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Diving into Paradise: Tahiti and Its Captivating Archipelago

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Snorkeling in Tahiti

If you were to think about culturally popular tropical island destinations, there are a few names that are going to be at the top of your list. One of them is the ever-famous Tahiti and with good reason.

Tahiti is the largest single island in the Windward group of islands, themselves part of the Society Islands, all part of French Polynesia, located off in the middle of the Pacific Ocean, around halfway between South America and Australia.

French Polynesia is made up of 121 islands and atolls broadly divided into five groups. Of those, only 75 are inhabited, with 70% of the population located on Tahiti itself. It’s where the capital of French Polynesia, Papeete, is located.

While the history of French Polynesia is unique and fascinating, it’s not why we’re here today. We’re here because Tahiti is a fantastic place to explore as a tropical getaway, and it’s an incredible home base for further exploration of the surrounding islands, both above and below the waves. It’s honestly captivating, and once you’ve visited, you’ll never forget it.

How to Reach Tahiti

As a relatively isolated chain of islands deep in the Pacific, there’s no two ways about it: you’re going to have to fly in. Fortunately, since Tahiti is a very popular destination, there are flights heading in and out all year round, leaving from many different locations.

The Island of Tahiti

Your destination airport is Faa’a International Airport, and you can reach it from many different hubs, including airports in Los Angeles, Japan, and Australia. It’s about a nine-hour flight from LAX and a five-hour flight from Hawaii. Those flights can be fairly expensive, but as one of the world’s foremost tropical destinations, it’s not the only expense you’ll be facing for a trip like this.

The Best Time to Visit Tahiti

As a tropical destination near the equator (about as far south of it as Hawaii is north of it), the weather is incredible and balanced all year round. From November to March, it’s “summer” in Tahiti, where the weather trends on the higher side of temperatures and humidity, and you have a slightly higher chance of rain each day. The rest of the year, from April to October, is the winter dry season, with slightly cooler temperatures and less humidity.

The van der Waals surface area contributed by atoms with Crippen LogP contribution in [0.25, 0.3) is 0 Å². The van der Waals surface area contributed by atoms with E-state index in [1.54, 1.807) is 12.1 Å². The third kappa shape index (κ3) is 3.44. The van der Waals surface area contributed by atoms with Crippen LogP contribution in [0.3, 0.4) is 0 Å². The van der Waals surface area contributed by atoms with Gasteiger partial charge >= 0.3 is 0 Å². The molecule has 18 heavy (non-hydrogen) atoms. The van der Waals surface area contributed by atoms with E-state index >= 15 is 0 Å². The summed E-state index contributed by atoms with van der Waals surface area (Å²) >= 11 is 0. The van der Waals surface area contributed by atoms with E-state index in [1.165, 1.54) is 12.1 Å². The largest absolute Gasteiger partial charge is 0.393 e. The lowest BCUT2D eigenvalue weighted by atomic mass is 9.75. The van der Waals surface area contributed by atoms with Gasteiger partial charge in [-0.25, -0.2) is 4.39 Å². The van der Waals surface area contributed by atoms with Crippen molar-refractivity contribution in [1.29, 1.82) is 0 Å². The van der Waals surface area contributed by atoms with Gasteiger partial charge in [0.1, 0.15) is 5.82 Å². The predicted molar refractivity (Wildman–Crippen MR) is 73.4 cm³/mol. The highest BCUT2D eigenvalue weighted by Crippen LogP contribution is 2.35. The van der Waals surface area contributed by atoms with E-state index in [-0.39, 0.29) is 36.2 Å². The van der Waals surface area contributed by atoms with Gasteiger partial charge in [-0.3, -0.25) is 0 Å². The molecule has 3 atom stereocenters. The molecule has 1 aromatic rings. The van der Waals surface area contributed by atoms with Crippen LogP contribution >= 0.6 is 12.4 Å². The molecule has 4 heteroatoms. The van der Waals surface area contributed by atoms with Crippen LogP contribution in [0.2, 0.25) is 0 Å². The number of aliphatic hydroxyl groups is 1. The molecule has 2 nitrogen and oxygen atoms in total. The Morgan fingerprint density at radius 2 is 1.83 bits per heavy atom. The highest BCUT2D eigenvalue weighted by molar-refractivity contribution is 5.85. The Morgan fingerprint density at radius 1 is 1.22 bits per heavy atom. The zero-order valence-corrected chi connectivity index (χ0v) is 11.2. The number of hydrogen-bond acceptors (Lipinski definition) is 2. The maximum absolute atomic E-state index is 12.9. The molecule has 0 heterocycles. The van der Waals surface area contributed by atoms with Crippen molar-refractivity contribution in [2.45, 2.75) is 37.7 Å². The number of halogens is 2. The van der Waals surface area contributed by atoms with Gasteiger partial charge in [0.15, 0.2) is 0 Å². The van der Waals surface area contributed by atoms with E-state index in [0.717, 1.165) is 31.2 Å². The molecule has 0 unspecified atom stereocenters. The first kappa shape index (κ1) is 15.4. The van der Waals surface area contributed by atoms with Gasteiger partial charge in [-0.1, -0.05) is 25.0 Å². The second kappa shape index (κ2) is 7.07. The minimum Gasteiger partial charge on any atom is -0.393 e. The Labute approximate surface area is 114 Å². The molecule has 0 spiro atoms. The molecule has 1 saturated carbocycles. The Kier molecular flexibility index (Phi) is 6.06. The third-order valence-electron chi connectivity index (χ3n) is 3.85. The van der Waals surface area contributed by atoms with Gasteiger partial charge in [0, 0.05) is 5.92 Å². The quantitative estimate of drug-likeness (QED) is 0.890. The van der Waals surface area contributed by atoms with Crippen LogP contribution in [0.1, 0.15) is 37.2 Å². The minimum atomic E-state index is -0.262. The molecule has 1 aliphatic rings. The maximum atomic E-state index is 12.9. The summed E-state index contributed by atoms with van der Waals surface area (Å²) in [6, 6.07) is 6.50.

Tourists Visiting Tahiti

The winter season – particularly the peak in July and August, is generally considered the best time to visit if you want to spend time in the water. The water visibility is best, the waters are calmer, and it’s more pleasant for sailing. That said, the lowest temperatures are rarely below 75F, and the highest highs are seldom above 85F, so you’re pretty much sitting in a sweet spot no matter when you visit.

Things to Know About Visiting Tahiti

There’s a lot to consider when you’re planning a trip to Tahiti, so let’s get some of the more important details out of the way.

First, while the weather and the water are very pleasant, there are a few annoyances you’ll need to deal with. You don’t have to worry about spiders or snakes, but you do have mosquitos and the no-no fly, which have annoying bites. There are also a few underwater tropical hazards, like corals or the rare rockfish, which you need to watch out for.

Language-wise, the three main languages spoken on the islands are Tahitian, French, and English. Tahitian is surprisingly easy to get the hang of, at least for enough simple words and phrases to get around, and English can carry you the rest of the way.

As far as currency is concerned, Tahiti and all of French Polynesia use the French Polynesian Franc, which has a fixed exchange rate with the Euro at 119.33 to 1. The rate fluctuates with the USD, but it’s always in a relatively similar range based on how stable both the Euro and Dollar end up being in broad terms. That said, most tourist destinations accept your typical credit cards, so cash is only necessary for the more remote areas and smaller venues you might visit.

Pleasant Weather in Tahiti

Note: Unlike some places we’ve visited, tipping isn’t customary in Tahiti. You can still tip for exemplary service, but you’re not required to do so.

You also don’t need to get any special vaccines or shots before visiting, as long as you’re coming from the USA. Just take your usual precautions against things like airplane illness, seasickness, and travel colds.

Where should you stay? That’s up to you. You have pretty much any possible level of accommodation on the islands, from high-level luxury resorts literally on the water or poised with incredible ocean views on the shoreline to an authentic island experience from renting a guest house from a resident further inland. During peak season, the hotels and resorts are likely to be booked up, especially around the capital, but the further out you get, the more easily you’ll find a place to stay.

Make sure to book early; it’s not uncommon for entire weeks at a time to have every last room on the island booked up, and you don’t want to have to rely on a cancellation.

Things to Do on the Shores in Tahiti

While the bulk of the main draws of Tahiti lie under the waves, there’s still a lot you can do on the shores without getting your feet wet.

For example, you can explore the various towns and villages scattered throughout the Society Islands. Tahiti and the whole of French Polynesia have a fairly robust public transit system. You can take a bus anywhere on the main islands with ease and rent a bicycle to travel anywhere else you want to go off the main lines. Transfers to other islands are regular and easy on boats. While you can rent a car or a motorcycle, it’s really not necessary.

You can also explore deeper in the wilderness on some of the islands. There are a number of companies offering safari tours where you take a 4×4 through the jungle, usually for around $150 per person.